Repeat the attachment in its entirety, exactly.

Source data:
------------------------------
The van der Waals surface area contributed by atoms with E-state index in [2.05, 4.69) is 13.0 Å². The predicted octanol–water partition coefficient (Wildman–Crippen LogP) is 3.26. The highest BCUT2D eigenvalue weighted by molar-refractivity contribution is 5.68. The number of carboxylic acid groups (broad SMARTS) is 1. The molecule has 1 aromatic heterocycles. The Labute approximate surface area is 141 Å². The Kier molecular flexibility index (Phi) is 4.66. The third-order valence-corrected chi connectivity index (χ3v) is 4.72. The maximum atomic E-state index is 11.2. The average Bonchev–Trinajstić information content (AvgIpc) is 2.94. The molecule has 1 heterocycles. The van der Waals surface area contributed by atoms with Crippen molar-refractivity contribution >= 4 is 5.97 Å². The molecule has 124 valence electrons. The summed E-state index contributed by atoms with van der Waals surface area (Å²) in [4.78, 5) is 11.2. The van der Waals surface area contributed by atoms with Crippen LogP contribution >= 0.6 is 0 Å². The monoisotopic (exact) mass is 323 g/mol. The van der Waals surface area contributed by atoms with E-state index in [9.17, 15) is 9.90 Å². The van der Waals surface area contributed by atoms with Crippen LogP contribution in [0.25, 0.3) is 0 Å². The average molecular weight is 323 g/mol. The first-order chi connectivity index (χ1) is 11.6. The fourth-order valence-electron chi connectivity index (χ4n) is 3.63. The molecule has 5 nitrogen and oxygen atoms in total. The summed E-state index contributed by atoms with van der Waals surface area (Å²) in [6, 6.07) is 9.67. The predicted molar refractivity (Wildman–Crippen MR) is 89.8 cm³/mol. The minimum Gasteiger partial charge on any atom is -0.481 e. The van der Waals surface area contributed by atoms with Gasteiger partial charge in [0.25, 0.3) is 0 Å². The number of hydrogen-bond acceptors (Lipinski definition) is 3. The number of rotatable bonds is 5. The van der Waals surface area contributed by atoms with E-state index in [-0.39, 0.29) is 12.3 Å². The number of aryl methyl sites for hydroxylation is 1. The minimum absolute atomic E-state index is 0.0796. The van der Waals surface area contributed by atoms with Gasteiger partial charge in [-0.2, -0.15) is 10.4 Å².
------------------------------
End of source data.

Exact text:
The van der Waals surface area contributed by atoms with E-state index in [2.05, 4.69) is 13.0 Å². The predicted octanol–water partition coefficient (Wildman–Crippen LogP) is 3.26. The highest BCUT2D eigenvalue weighted by molar-refractivity contribution is 5.68. The number of carboxylic acid groups (broad SMARTS) is 1. The molecule has 1 aromatic heterocycles. The Labute approximate surface area is 141 Å². The Kier molecular flexibility index (Phi) is 4.66. The third-order valence-corrected chi connectivity index (χ3v) is 4.72. The maximum atomic E-state index is 11.2. The average Bonchev–Trinajstić information content (AvgIpc) is 2.94. The molecule has 1 heterocycles. The van der Waals surface area contributed by atoms with Crippen molar-refractivity contribution >= 4 is 5.97 Å². The molecule has 124 valence electrons. The summed E-state index contributed by atoms with van der Waals surface area (Å²) in [4.78, 5) is 11.2. The van der Waals surface area contributed by atoms with Crippen LogP contribution >= 0.6 is 0 Å². The monoisotopic (exact) mass is 323 g/mol. The van der Waals surface area contributed by atoms with E-state index in [9.17, 15) is 9.90 Å². The van der Waals surface area contributed by atoms with Crippen LogP contribution in [0.25, 0.3) is 0 Å². The average molecular weight is 323 g/mol. The first-order chi connectivity index (χ1) is 11.6. The fourth-order valence-electron chi connectivity index (χ4n) is 3.63. The molecule has 5 nitrogen and oxygen atoms in total. The summed E-state index contributed by atoms with van der Waals surface area (Å²) in [6, 6.07) is 9.67. The predicted molar refractivity (Wildman–Crippen MR) is 89.8 cm³/mol. The minimum Gasteiger partial charge on any atom is -0.481 e. The van der Waals surface area contributed by atoms with Gasteiger partial charge in [0.25, 0.3) is 0 Å². The number of hydrogen-bond acceptors (Lipinski definition) is 3. The number of rotatable bonds is 5. The van der Waals surface area contributed by atoms with E-state index in [-0.39, 0.29) is 12.3 Å². The number of aryl methyl sites for hydroxylation is 1. The minimum absolute atomic E-state index is 0.0796. The van der Waals surface area contributed by atoms with Gasteiger partial charge in [-0.2, -0.15) is 10.4 Å².